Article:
Barry Windsor-Smith Portrait
Continuing the production of new portraits for Portraits of the Creators Sketchbook, whose subjects are largely chosen of late by a need for biographical images in their Wikipedia articles, a new Barry Windsor-Smith portrait now joins the sketchbook.
Sometime during the summer of 1976 I was taking a break from work at Continuity to read a Dr. Strange story in Marvel Premiere #3, from 1972. It was illustrated by Barry Windsor-Smith and inked by Dan Adkins, towards the end of Barry’s memorable run on Conan the Barbarian.
The story begins with Dr. Strange brooding the streets of New York with a feeling of impending peril all around.
I remember finishing the opening sequence with a sense of exhaustion from reading it, which strangely identified with how Dr. Strange felt in the story. It wasn’t necessarily the classic Stan Lee text which caused it, but rather the very moody imagery. I found myself going back over it to try to understand how Barry had pulled off such a excellent effect on the reader. What struck me most about it was how in several key panels, the movement was directed from right to left, against the natural reading flow.
Barry had broken a cardinal rule of storytelling about movement in panels needing to be from left to right, so the composition would remain harmonious with the direction the eye traveled while reading. He did this in order to create a new rule, that breaking the first rule contributes to a feeling of disharmony; or the feeling of impending doom that Dr. Strange had throughout this sequence. A reader has to struggle with trying to move on to the next panel, when the present one is pointing them backwards to the previous one. In this case, it resonated with, and amplified the discomfort that the Dr. Strange was experiencing in the story itself.
Some time later during a First Friday gathering at The Studio, I mentioned to Barry the effect his storytelling in that issue had on me. I asked him about his use of contrary movement in the opening sequence. He responded with enthusiasm that someone had noticed what he’d done, saying it’s the first time anyone mentioned this detail to him. I’m still not certain today if Barry didn’t just say that so I’d feel good about having noticed it.
This happened only a few years after the comic book appeared and it was still during the early period of fandom, long before the information super-highway turned the art of comics reviews into an avalanche of analysis. So I think it’s not far fetched that I might have been the first one to mention it to him, though not at all likely the first to have noticed it. This particular issue has received critical acclaim from reviewers on the web. It’s also become a popular back issue that brings a hefty price on the market. A quick eBay search shows almost a hundred copies currently being sold. In one such listing, for a graded CGC issue, the bidding is at $469 as of this writing, with more than 15 days to go till the auction closes.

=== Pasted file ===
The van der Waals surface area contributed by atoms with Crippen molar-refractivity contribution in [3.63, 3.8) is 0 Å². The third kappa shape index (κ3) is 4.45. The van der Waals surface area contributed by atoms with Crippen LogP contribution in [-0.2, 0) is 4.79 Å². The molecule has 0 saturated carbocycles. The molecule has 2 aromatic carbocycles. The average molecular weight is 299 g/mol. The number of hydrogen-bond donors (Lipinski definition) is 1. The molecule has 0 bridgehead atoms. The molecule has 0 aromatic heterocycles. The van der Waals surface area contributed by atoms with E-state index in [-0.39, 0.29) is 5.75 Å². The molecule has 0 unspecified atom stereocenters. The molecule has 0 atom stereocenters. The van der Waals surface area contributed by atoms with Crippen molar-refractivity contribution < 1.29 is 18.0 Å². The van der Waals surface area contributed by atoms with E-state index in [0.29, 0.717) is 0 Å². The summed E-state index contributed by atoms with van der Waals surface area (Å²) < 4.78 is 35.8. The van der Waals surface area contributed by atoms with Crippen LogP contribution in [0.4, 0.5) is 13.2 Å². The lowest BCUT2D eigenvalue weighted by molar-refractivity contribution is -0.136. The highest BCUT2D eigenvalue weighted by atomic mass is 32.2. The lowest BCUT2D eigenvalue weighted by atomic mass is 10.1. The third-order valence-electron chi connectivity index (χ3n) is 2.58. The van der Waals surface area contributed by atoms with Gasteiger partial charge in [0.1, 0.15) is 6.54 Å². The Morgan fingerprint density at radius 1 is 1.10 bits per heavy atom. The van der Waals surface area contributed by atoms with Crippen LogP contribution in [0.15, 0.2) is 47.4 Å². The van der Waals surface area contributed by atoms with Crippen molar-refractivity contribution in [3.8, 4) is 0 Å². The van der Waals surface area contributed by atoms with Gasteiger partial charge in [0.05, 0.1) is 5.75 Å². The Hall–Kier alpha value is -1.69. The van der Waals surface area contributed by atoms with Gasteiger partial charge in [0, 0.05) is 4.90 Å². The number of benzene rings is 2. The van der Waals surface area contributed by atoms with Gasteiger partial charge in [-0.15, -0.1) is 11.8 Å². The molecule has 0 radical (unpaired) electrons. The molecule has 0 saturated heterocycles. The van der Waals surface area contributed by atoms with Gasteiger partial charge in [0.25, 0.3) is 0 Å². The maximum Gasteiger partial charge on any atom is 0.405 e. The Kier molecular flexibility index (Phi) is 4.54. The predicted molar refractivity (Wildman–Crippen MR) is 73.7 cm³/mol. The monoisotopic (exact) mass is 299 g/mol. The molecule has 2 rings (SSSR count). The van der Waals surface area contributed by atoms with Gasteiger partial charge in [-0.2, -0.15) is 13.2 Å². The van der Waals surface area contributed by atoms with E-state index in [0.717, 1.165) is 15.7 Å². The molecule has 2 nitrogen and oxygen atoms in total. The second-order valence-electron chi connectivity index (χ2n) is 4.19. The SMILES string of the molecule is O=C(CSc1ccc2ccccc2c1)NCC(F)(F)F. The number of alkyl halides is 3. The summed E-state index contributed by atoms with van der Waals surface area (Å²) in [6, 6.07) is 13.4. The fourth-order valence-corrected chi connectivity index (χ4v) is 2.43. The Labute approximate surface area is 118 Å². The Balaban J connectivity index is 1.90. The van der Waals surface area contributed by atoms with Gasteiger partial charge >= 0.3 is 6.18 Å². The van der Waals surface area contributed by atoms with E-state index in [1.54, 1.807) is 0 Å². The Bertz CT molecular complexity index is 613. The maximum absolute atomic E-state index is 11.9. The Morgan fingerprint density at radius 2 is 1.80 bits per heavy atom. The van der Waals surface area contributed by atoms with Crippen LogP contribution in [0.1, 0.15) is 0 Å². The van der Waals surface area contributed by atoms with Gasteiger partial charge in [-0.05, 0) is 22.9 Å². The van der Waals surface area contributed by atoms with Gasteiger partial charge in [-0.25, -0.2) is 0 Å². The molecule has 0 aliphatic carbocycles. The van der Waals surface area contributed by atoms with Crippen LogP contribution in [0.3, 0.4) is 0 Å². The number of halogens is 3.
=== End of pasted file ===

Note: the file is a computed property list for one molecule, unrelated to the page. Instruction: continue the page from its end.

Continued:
Barry and I connected again after my long disengagement from the comics scene in the 1980′s. Sometime around 1995, in the aftermath of industry news about my case for Ms. Mystic being dismissed due to the Statute of Limitations, Barry contacted me by email to offer some support. It wasn’t just a short email communique. Barry, who never seemed to do anything half-heartedly, sent an extensive letter with much good advice and life-philosophy, coming from a friend whose concern could be felt through every byte of the email. It was the dawn of a new age of communication that we hadn’t dreamed would descend upon us so quickly back in the mid-1970′s. Last year we connected again by email over his Facebook page, that he didn’t seem too happy about spending much time with. I’ve since also cut down presence on mine. But it’s all helped to catch up on old friends, and compensate for being out of touch over the years. And especially seeing how the colleague’s work developed. Barry Windsor-Smith’s “Internet Portfolio” remains one of the more inspiring and compelling legacies of the comics medium. His Wikipedia biography tells the story quite well, as does the bio on his own web site.
Though there’s hardly a specimen of Barry’s art that’s not a memorable creation onto itself, there’s something especially compelling about his project Rune, done with Malibu in 1994. The protagonist he developed allowed Barry to let loose with a more fluid and playful drawing approach, which seemed to have an effect on everything else as well. Machine Man, Weapon-X and Barry Windsor-Smith: Storyteller have become exquisite masterpieces of illustration and graphic narrative, as does nearly everything Barry Windsor-Smith touches. Below is a select gallery, with much gratitude to our friend Joe at Grantbridge Street and other Misadventures. All images are copyright by their respective owners.